by JAMES E. CHURCHILL
May is a time of abundance here in Wisconsin. The bitter
cold and snows of winter are gone and all but forgotten.
April rains have soaked the earth and awakened wild plants
that—warmed by the gentle May sun—are absorbing
minerals and manufacturing vitamins that will keep a food
forager clear-eyed and strong.
Some of this fare that we find and make much use of are
alfalfa, clover, thistles, violets and sorrel. Occasionally
we even go into the forest to pick a basket of fern
Alfalfa and clover, of course, are hay plants raised by
commercial farmers for animal food. This makes finding them
easy since they grow almost everywhere. Alfalfa has been
raised since long before recorded history and it probably
was originally gown for human food. Well it might be too
since — in addition to protein — alfalfa is a
very good source of iron, magnesium, phosphorus, sulphur,
sodium, potassium chlorine and silicon. These are called
trace elements and are often lacking in shallow rooted
plants but alfalfa — which can send its tap roots to
a depth of fifty feet — is unusually rich in these
nutrients. The plant is also one of the best sources of
vitamin K and contains enzymes that help the body to absorb
other foods. Nursing mothers can increase their flow of
milk by eating raw alfalfa or food containing the powdered
For wilted alfalfa pick, wash and chop two cups of the
fresh plant and place in a frying pan. Pour two teaspoons
of vegetable oil or bacon grease into the pan and add salt
if desired. Heat and stir until the leaves have wilted. Eat
Alfalfa and whole wheat bread is a recipe that uses dried
alfalfa leaf flour. This flour can be purchased or you can
make your own by drying fresh alfalfa leaves in a warm room
or in a very slow oven until they're brittle enough to
powder between your fingers. We make powder by hand or use
our Corona Grain Mill set very fine to reduce the dried
leaves to flour.
Measure out five cups whole grain wheat flour and 1/2 cup
alfalfa flour. Combine two cups scalded milk, 1-1/2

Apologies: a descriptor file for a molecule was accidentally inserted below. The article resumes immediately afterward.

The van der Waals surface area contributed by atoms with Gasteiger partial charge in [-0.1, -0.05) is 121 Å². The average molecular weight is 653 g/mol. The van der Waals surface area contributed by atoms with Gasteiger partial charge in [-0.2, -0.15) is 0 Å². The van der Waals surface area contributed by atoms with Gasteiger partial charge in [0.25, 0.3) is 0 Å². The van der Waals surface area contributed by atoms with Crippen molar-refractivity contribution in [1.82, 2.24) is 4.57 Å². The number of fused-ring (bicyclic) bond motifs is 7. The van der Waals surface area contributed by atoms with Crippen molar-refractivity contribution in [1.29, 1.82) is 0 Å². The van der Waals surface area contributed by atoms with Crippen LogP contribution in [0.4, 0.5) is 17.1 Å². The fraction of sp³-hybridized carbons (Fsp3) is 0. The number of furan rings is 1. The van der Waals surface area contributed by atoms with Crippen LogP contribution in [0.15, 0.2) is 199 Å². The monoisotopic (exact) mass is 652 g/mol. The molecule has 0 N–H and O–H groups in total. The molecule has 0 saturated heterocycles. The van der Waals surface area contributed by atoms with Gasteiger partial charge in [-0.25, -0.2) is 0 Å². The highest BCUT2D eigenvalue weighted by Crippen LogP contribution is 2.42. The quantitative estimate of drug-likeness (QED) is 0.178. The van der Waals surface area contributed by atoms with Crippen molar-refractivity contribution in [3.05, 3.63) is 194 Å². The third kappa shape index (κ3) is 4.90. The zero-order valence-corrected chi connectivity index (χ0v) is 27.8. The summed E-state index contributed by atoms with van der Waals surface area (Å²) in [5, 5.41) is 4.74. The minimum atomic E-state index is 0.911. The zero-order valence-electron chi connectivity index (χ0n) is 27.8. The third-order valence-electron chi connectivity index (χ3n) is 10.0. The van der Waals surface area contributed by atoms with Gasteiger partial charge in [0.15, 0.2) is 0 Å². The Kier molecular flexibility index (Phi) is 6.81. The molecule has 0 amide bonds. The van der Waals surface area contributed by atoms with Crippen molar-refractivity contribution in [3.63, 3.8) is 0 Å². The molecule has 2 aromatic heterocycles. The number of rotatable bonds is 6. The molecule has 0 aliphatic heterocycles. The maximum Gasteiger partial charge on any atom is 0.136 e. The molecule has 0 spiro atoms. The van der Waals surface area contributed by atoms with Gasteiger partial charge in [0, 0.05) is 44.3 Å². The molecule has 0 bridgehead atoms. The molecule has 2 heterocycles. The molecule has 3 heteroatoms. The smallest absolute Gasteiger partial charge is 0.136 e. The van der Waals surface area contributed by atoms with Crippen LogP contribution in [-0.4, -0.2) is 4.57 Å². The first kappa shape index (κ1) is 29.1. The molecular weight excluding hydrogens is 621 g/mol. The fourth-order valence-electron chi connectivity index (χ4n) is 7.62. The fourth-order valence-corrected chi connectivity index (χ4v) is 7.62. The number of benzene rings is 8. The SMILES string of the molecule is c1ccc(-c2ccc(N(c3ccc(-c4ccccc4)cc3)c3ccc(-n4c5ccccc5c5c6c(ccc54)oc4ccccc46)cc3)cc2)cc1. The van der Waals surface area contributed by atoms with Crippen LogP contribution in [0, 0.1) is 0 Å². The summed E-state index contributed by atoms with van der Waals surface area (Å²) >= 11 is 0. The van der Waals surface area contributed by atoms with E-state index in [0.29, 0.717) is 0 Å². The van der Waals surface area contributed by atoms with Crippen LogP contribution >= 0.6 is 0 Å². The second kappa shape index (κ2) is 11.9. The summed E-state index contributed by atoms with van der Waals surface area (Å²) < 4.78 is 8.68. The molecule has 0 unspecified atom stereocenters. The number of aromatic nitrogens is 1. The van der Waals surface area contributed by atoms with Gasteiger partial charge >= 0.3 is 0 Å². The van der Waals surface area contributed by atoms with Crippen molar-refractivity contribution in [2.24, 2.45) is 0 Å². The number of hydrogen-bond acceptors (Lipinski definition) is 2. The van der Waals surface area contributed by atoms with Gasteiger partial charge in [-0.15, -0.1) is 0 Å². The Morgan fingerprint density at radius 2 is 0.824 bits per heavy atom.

tablespoons bacon grease, one tablespoon salt and six
tablespoons molasses or honey. Dissolve one cake yeast in
1/4 cup lukewarm water and add two tablespoons of brown
sugar. Combine all ingredients and stir very well. Knead
slightly and place in a greased bowl in a warm room until
it doubles in bulk. Put the dough into two bread pans and
let it rise again until it doubles in bulk. Place in oven
and bake at 375 degrees for 20 minutes. Reduce the heat
then to 325 degrees and bake until done . . . about 80
minutes in all. This bread should contain enough vitamins
and minerals to fill an entire specification book.
Alfalfa flour can be sprinkled into soup or it can be eaten
raw. Many purists nibble the plant from hand right out in
the fields or after dipping it in salt water. Alfalfa also
combines well with other greens and it can be used with
clover to make a very appetizing salad.
Pick and chop one cup of alfalfa and one cup white or fed
clover. Find some sorrel or grape leaves if you can and
chop and toss in enough of either or both to give the salad
a tang. Now toss and add — a teaspoonful at a time
— bacon grease or other dressing to give your salad
the flavor you like.
Unlike alfalfa, clover can often be found growing in
wilderness areas . . . especially along logging roads and
in small clearings. Once, when I was fairly inexperienced
in finding edible wild plants, I went on a solo three day
"travel light and live off the land" backpack trip into the
Nicolet National Forest in Northern Wisconsin. On my second
day with little food I crossed a huge marsh, ciimbed the